Data science is one of the key trending industry topics at present. Organizations are using data insights to make data-driven decisions for their business operations.

Creating data science models is an important step in a Data Scientist’s workflow. There are a few popular frameworks for deploying these models, such as Django and Flask. However, to make the ML model available as a web application, Data Scientists must also be familiar with Javascript, HTML and CSS. The question here is whether such high-level frameworks are required to deploy models. Because learning the frameworks and creating web apps from scratch takes time. Well, if you are a Data Scientist, I wouldn’t recommend it.

Since the existing frameworks come with a hassle, Streamlit was developed. It is an open-source python library for building fast and beautiful web apps. This can be used to deploy Machine Learning models or any python projects without worrying about the frontend. Streamlit is user friendly, and no prior knowledge of other frameworks is needed. It is not necessary to create a backend, define different routes, or handle HTTP requests. Streamlit handles everything. Let’s see how easily we can deploy and perform interactive machine learning models using Streamlit.

Installation: pip install streamlit (Make sure you have Python installed in your system) Create a python file called “app.py” and type the following code in it to get hands-on experience on Streamlit.

app.py –>

import streamlit as st

st.title(“Welcome to Evoke Technologies”) -> you will be able to see the title with the given content

st.header(“This is a header”) -> same goes with st.subheader(“xxxxxxx”)

st.text(“This is used to display simple text”)

st.success(“This is used to display Success messages in a green box”)

st.warning(“This is used to display Warning message in orange box”)

st.error(“This is used to display Error messages in red box”)

st.info(“This is used to display Information in a blue box”)

This is how the output looks for the above lines.

We can also display images on the webapp. This can be done using an additional library called PIL.

from PIL import Image

img= Image.open(“……type the path of the image……..”)

st.image(img, widht= 200)

out_value= st.checkbox(“Select/Deselect”) -> out_value is True only if the checkbox is selected.

select= st.radio(“title of the radio button”, (options for radio button))

select= st.radio(“Select Gender”, (‘Male’,’Female’,’Other’))

select becomes the value that the user selects.

fruit = st.selectbox(“Fruits: “, [‘Mango’, ‘Apple’, ‘Watermelon’])

fruit becomes the value that the user selects

fruit = st.multiselect(“Fruits: “, [‘Mango’, ‘Apple’, ‘Watermelon’])

user is allowed to select more than one options.

btn =st.button(“Click Me”)

btn becomes True when user clicks on the button

st.image(“…..type the path of the image………”) displays the image on the web page

Do you guys also feel that there are many elements on the screen? Do not worry, there is a sidebar that comes in handy.
Use st.sidebar.xxxxxx to place the elements in the sidebar. For example,

st.sidebar.button(“Click me”) places the button in the sidebar.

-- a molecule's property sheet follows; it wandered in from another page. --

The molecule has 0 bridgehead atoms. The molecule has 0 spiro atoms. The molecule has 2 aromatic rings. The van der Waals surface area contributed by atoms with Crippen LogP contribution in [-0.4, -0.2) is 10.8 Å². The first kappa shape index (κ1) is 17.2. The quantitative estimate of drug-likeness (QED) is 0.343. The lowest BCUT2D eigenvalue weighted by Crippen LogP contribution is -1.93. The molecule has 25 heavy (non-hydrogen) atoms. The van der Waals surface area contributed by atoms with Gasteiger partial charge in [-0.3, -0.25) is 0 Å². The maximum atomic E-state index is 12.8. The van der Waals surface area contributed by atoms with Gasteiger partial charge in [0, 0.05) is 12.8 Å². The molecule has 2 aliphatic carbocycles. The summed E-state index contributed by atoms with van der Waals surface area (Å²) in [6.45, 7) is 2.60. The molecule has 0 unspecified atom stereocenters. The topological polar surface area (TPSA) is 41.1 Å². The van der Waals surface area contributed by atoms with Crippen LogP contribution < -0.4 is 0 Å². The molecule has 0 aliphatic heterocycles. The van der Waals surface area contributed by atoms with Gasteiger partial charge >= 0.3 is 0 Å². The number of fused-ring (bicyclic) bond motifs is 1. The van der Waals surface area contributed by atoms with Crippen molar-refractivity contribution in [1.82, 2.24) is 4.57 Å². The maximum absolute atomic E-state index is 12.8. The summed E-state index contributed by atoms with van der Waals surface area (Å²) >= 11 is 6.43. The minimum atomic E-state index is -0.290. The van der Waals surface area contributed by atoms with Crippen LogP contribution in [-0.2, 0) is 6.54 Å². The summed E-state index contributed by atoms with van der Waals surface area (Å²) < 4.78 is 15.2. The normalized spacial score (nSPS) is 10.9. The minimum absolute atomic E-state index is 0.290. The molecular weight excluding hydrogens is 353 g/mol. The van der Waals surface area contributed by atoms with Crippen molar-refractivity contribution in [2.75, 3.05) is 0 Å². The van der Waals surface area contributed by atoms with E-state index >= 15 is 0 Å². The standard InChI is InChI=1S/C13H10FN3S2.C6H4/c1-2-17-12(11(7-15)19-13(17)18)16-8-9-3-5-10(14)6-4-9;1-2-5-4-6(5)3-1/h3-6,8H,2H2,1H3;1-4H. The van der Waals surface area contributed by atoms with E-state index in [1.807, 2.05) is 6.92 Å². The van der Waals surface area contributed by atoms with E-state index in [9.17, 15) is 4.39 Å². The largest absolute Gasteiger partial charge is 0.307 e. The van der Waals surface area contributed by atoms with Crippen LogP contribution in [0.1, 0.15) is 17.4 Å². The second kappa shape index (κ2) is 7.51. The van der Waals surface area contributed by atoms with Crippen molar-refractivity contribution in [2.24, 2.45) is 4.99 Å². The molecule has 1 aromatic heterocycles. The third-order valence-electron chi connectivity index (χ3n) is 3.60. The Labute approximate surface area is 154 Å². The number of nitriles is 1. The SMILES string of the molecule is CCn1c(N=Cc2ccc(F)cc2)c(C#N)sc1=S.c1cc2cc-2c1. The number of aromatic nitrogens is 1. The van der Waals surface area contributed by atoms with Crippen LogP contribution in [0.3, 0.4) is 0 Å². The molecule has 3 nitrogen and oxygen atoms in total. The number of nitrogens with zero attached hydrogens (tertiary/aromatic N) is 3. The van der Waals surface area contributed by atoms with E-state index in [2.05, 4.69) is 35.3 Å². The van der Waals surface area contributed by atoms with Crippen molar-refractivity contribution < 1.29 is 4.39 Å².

If you want to navigate through different web pages, it is better to make use of radio buttons instead of Buttons. Since the button holds the name of the option the user selects, the code can be programmed in such a way that it renders a page that matches the selection of the user.

Here’s how it can be done:

select= st.radio(“Select Gender”, (‘Male’,’Female’,’Other’))

if select == “Male”:

#implement the code related to option Male

elif select == “Female”:

#implement the code related to option Female

elif select == “Other”:

#implement the code related to option Other

The page shows the content based on the selection made by the user. It is better to place the navigation items in the sidebar. All you need to do is to make a small change; st.sidebar.radio()

If you want to place the elements at the centre of the screen by using columns.

col1, col2, col3 = st.columns([53,33,33])

with col1:

st.write(“”)

with col2:

con= st.button(“Convert”, on_click= extract_data, args= [opt])

with col3:

st.write(“”)

Changing the values in st.columns moves the position of the button placed in col2. In the above code, on_click is the callback where we can call the ML model.

If you know how to create pickle or h5 files, you can use the above functionalities to deploy the ML/DL models that were built. Streamlit also gives you “Streamlit Share feature” to deploy your Streamlit web app on the internet for free.

If you need a title and logo for your webpage, Streamlit provides that too.

st.set_page_config(page_title= “Evoke Ex-Stream App”, page_icon=”evoke_logo.png”)

Note that this should be placed at the top of the code (just after you make all library imports).

When you are done with coding in app.py, go to terminal and streamlit run app.py will execute the code and open a web browser. Looks like this:

You can now access your Streamlit app in your browser.

Local URL: http://localhost:8501

Network URL: http://176.16.17.136:8501

Enjoy the models on the web with very little and Ex-Stream-ly easy code.

Happy Coding!

Shreeram Mandaleeka

Shreeram is a Technical Associate at Evoke who enjoys working on different technologies and interacting with people. He spends most of his time writing Python and strives to create products that make people's lives easier. In his spare time, he enjoys singing, sports, exploring new technologies, long rides, and photography.